Biology FeaturesEnvironmental Science
Native Prairie Areas
Bethel College manages two native prairie tracts of land. The 80-acre Sand Prairie Natural History Preserve comprises a rare sand prairie ecosystem. It is located just a few miles west of campus. The 80-acre Broadie Prairie Preserve in Sumner County, an hour south and east, is in Kansas’ Flint Hills, the largest expanse of original tallgrass prairie left on the continent. Both areas are preserved for education and appreciation and provide numerous and varied opportunities for student research on prairie ecology.
Tallgrass Prairie and Oak Woodland Restoration Studies
The tallgrass prairie is considered one of North America’s most characteristic yet most threatened ecosystems. It is estimated that less than 5 percent of the original extent of the pre-European settlement tallgrass prairie remains intact. Similarly, sparse oak woodlands (such as savannas) throughout the Great Plains have been particularly imperiled and degraded. The restoration of indigenous plant communities, while serving some important conservation goals, also provides excellent opportunities to test various approaches for the regeneration of ecosystems that are both diverse and stable.
From 2006-08, Bethel’s biology department, led by Jon Piper, received a total of $46,802 in grants from the Kingsbury Family Foundation of Virginia to fund the restoration and initial research of two indigenous ecosystem types in Kansas: oak woodland and tallgrass prairie. In addition to identifying and protecting endangered habitats, restoration of original ecosystems is the most important conservation work of the 21st century and may be the only hope for saving many endangered prairie species. This pair of companion studies is designed to test and develop practical methodologies for quickly and successfully re-creating habitat critical for many native plants and animals.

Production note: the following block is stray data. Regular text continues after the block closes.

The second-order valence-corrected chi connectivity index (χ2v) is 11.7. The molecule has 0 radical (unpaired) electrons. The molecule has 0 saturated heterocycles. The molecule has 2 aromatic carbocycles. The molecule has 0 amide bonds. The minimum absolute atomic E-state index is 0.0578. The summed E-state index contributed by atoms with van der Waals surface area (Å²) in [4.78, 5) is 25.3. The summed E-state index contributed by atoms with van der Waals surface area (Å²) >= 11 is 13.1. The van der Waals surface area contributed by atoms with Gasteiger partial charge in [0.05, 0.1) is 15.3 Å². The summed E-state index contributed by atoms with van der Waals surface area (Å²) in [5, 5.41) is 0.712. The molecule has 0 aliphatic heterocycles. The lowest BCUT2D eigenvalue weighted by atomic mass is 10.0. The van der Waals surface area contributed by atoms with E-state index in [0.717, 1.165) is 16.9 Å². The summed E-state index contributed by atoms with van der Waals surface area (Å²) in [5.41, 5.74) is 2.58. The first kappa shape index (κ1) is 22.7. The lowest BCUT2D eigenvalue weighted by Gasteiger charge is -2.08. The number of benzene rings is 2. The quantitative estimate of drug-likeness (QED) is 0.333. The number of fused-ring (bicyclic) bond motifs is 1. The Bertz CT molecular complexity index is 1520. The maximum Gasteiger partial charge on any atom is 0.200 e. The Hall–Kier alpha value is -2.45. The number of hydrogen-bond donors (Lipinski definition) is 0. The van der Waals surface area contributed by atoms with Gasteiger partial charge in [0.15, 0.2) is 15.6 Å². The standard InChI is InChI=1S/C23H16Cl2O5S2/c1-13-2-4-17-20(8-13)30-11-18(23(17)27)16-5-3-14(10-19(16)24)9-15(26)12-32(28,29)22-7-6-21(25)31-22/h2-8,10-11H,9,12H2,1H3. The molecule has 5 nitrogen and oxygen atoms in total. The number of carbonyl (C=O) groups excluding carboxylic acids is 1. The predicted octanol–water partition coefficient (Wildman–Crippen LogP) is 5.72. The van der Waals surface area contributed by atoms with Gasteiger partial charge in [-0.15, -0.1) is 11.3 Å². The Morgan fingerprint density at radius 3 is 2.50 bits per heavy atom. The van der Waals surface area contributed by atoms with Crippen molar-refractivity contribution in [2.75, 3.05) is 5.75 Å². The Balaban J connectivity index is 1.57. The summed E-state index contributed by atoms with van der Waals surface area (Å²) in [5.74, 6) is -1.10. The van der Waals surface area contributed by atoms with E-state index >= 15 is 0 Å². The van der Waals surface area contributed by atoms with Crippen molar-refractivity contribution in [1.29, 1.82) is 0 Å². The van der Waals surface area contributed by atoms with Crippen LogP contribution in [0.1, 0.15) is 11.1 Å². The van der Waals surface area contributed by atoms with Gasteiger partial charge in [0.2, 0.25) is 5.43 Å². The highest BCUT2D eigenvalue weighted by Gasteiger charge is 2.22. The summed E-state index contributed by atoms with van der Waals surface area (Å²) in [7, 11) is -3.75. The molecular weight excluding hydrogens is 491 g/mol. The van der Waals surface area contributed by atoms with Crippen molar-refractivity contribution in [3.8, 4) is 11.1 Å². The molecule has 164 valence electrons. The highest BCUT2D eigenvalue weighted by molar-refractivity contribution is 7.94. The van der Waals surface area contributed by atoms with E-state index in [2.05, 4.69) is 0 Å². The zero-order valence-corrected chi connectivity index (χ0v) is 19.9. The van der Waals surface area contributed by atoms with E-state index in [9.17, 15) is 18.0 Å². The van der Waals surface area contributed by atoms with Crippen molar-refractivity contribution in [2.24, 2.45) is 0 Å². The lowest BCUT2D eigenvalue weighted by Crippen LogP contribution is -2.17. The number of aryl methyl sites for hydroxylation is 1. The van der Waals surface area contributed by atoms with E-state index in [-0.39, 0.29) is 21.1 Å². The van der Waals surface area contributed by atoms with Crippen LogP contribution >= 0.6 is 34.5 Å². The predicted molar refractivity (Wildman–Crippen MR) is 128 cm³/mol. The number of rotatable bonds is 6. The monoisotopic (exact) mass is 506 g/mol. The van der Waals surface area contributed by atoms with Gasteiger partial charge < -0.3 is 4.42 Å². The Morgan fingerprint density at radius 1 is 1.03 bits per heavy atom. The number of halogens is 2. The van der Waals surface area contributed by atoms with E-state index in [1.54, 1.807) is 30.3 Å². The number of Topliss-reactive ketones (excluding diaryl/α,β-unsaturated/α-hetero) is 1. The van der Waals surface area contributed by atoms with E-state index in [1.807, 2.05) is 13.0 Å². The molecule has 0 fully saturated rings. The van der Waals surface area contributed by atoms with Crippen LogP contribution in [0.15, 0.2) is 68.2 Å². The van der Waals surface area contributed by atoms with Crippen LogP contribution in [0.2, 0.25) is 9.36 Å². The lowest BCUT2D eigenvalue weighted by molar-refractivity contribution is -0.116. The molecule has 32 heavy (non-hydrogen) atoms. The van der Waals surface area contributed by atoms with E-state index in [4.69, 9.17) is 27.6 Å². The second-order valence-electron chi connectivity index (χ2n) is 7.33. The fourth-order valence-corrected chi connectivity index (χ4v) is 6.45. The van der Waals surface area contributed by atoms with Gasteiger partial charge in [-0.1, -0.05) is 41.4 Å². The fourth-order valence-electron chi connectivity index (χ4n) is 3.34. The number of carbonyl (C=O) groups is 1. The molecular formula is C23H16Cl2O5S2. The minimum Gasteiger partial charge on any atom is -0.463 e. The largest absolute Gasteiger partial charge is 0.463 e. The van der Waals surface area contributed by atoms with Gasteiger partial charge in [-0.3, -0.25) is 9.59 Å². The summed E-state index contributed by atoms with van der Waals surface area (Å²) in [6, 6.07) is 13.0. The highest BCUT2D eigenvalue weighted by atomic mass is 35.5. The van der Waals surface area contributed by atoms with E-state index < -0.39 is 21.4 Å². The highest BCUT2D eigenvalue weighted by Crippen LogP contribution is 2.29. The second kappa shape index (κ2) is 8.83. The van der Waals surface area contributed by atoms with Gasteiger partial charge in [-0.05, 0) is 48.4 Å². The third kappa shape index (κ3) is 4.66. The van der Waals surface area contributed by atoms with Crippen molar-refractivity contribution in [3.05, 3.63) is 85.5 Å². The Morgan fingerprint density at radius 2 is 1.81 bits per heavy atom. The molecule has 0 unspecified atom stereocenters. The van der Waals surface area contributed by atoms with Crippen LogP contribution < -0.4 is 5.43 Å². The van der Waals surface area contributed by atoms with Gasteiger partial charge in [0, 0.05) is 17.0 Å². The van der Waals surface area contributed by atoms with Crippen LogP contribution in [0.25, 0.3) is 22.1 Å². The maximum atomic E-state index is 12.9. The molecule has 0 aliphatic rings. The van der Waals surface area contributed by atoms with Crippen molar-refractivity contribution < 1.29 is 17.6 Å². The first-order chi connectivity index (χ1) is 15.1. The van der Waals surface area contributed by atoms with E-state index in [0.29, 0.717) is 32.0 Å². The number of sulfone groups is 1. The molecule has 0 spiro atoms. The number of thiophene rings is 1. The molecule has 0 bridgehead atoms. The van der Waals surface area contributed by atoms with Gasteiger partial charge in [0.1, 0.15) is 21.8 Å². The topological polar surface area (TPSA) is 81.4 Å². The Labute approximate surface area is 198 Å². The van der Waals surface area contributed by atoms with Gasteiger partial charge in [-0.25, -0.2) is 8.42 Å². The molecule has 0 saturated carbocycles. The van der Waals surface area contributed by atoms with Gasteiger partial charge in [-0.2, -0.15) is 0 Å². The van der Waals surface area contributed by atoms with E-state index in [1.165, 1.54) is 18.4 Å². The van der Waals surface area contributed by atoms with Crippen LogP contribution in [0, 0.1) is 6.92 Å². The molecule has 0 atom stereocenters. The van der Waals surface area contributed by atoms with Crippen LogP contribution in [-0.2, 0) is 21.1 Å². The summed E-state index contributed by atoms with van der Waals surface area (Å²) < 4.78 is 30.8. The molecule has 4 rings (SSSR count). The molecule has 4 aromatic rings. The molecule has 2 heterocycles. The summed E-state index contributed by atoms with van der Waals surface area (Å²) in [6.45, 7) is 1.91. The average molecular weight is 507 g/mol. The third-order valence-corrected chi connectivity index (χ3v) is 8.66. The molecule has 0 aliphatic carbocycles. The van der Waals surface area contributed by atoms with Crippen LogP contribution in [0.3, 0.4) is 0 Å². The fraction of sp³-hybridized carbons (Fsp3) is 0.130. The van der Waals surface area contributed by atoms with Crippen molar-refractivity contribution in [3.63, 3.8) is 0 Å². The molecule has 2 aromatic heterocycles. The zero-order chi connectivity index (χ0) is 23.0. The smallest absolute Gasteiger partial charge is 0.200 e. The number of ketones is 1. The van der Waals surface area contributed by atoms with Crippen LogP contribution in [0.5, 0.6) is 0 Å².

Both studies were established in spring 2007 immediately east of campus on a site that had been under cultivation for many decades. One study is comparing natural successional processes with an “assisted” succession in plots containing young bur oak trees. The hypothesis is that the presence of these oak saplings will increase the density and diversity of woody plant colonists relative to un-manipulated control plots. A second study is an experiment examining the role of plant diversity in promoting the successful establishment of tallgrass prairie.
Because ecological restoration takes place on multi-year time scales, these studies will be monitored for several growing seasons following establishment. Several Bethel students have been working on every phase of the project, including monitoring changes in the plant, bird and small mammal communities with time. Along the way, the research will examine the effects of different initial conditions on the eventual success of restoring land to a condition that resembles the original, native state. The findings from these long-term experiments should be applicable in many regions across the Great Plains.
Anyone wishing to visit or conduct non-obtrusive research at these sites should contact Jon K. Piper, Bethel College biology department), for site directions.